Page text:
WAF Young Reviewer - Tap Dance History
One Sunday afternoon, I visited the National Opera Studio in Wandsworth to watch a contemporary tap dancer from London named Petra Haller perform with London-based Australian musician Meg Morley on piano, as part of the Wandsworth Arts Fringe.
What initially interested me about their performance was that it was to be completely improvised; being an enjoyer and creator of improvised music, watching professional musicians enter a fluid, unlimited creative space sounded like an exciting source of inspiration for me. And it certainly was, as the talent of the performance was astonishing, allowing me to see the true potential of what I could achieve in the art of improvisation.
With evident musical experience, both performers had virtually no difficulty in finding a common ground of synchronized rhythms and expansive tones, with Meg Morley restlessly playing a variety of melodies on her grand piano, sometimes even playing notes from inside the piano, and Petra Haller responding to each new pattern with an instinctive and careful yet playfully adventurous tap. What defined their performance was communication and listening; Petra Haller would occasionally stop performing altogether to listen in on what Meg Morley was playing, and vice versa.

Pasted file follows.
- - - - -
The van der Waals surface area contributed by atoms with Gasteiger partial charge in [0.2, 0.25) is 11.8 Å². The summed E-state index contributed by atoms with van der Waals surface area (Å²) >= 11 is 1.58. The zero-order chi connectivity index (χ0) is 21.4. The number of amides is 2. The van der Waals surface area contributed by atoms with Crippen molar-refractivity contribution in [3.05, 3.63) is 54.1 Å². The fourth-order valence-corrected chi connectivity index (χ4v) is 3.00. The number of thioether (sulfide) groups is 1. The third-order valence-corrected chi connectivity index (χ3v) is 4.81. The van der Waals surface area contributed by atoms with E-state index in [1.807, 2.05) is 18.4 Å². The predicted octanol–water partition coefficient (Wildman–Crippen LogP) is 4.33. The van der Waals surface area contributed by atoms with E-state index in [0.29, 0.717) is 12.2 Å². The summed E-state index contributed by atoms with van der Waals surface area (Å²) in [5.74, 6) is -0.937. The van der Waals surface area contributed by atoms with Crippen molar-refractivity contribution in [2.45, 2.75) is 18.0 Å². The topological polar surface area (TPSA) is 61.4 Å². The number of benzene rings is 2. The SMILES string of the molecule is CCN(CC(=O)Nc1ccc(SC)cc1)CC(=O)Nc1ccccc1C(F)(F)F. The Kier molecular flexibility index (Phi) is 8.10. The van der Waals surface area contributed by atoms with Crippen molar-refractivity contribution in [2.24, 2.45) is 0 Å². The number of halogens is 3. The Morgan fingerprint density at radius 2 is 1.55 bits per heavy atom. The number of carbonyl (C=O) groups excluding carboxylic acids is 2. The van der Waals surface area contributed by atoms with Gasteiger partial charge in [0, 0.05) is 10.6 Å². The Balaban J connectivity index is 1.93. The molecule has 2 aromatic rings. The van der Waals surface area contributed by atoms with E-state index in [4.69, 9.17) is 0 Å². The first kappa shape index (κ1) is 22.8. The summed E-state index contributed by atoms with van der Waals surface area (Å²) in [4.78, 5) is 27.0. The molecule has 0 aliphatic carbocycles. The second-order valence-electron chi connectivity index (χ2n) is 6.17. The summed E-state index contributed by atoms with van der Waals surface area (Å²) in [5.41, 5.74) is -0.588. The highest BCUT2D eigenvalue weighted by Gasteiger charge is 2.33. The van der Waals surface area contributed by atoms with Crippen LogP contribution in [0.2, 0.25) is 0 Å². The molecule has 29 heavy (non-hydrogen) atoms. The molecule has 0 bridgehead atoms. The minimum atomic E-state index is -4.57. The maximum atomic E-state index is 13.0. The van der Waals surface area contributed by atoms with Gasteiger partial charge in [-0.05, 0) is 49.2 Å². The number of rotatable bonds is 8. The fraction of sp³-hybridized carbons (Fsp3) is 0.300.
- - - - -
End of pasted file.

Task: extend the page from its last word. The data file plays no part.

Although their skills were through the roof, they did not give in to seriousness during this performance, often smirking at different points out of sheer enjoyment, which almost placed them on the same level as the audience.
After the performance, Petra Haller screened a film that informed the audience of tap dancing’s roots in the slave trade, which perked my interest, and a history of tap dancing in mainstream American culture was then screened. Whilst the film was an interesting detour that offered abundant context into the culture of tap dancing, I found the information Petra Haller was sharing to be an even more interesting lesson on tap dancing history and the reasons behind why it started.
As a whole, the show both broadened my knowledge of tap dancing and increased my interest in improvisation, specifically in genres such as jazz. The afternoon after the show, I began playing improvised guitar, with the same freewheeling intentions of exploration and variety in mind.
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